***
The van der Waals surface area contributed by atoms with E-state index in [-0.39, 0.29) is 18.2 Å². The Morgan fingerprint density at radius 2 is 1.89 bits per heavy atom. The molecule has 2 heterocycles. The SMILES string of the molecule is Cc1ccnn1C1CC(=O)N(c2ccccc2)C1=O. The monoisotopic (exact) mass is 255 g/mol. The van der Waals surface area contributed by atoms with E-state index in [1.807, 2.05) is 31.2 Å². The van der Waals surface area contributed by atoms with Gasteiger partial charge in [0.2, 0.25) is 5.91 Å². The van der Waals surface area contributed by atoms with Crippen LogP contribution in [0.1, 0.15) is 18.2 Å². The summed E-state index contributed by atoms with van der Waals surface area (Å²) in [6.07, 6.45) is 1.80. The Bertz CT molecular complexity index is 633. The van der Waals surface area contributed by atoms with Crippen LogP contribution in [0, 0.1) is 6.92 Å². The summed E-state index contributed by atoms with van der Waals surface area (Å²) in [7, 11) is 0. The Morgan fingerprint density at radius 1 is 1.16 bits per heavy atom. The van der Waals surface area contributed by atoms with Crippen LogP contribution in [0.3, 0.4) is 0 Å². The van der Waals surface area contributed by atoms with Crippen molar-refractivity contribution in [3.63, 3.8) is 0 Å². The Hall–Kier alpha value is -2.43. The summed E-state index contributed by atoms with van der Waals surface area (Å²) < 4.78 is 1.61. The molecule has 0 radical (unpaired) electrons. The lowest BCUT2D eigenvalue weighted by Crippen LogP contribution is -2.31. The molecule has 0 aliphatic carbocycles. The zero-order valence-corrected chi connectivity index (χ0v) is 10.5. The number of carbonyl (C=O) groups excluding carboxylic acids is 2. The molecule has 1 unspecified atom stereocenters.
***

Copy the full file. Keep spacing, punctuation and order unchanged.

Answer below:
The van der Waals surface area contributed by atoms with E-state index in [-0.39, 0.29) is 18.2 Å². The Morgan fingerprint density at radius 2 is 1.89 bits per heavy atom. The molecule has 2 heterocycles. The SMILES string of the molecule is Cc1ccnn1C1CC(=O)N(c2ccccc2)C1=O. The monoisotopic (exact) mass is 255 g/mol. The van der Waals surface area contributed by atoms with E-state index in [1.807, 2.05) is 31.2 Å². The van der Waals surface area contributed by atoms with Gasteiger partial charge in [0.2, 0.25) is 5.91 Å². The van der Waals surface area contributed by atoms with Crippen LogP contribution in [0.1, 0.15) is 18.2 Å². The summed E-state index contributed by atoms with van der Waals surface area (Å²) in [6.07, 6.45) is 1.80. The Bertz CT molecular complexity index is 633. The van der Waals surface area contributed by atoms with Crippen LogP contribution in [0, 0.1) is 6.92 Å². The summed E-state index contributed by atoms with van der Waals surface area (Å²) in [7, 11) is 0. The Morgan fingerprint density at radius 1 is 1.16 bits per heavy atom. The van der Waals surface area contributed by atoms with Crippen LogP contribution in [0.3, 0.4) is 0 Å². The van der Waals surface area contributed by atoms with Crippen molar-refractivity contribution in [3.63, 3.8) is 0 Å². The Hall–Kier alpha value is -2.43. The summed E-state index contributed by atoms with van der Waals surface area (Å²) < 4.78 is 1.61. The molecule has 0 radical (unpaired) electrons. The lowest BCUT2D eigenvalue weighted by Crippen LogP contribution is -2.31. The molecule has 0 aliphatic carbocycles. The zero-order valence-corrected chi connectivity index (χ0v) is 10.5. The number of carbonyl (C=O) groups excluding carboxylic acids is 2. The molecule has 1 unspecified atom stereocenters.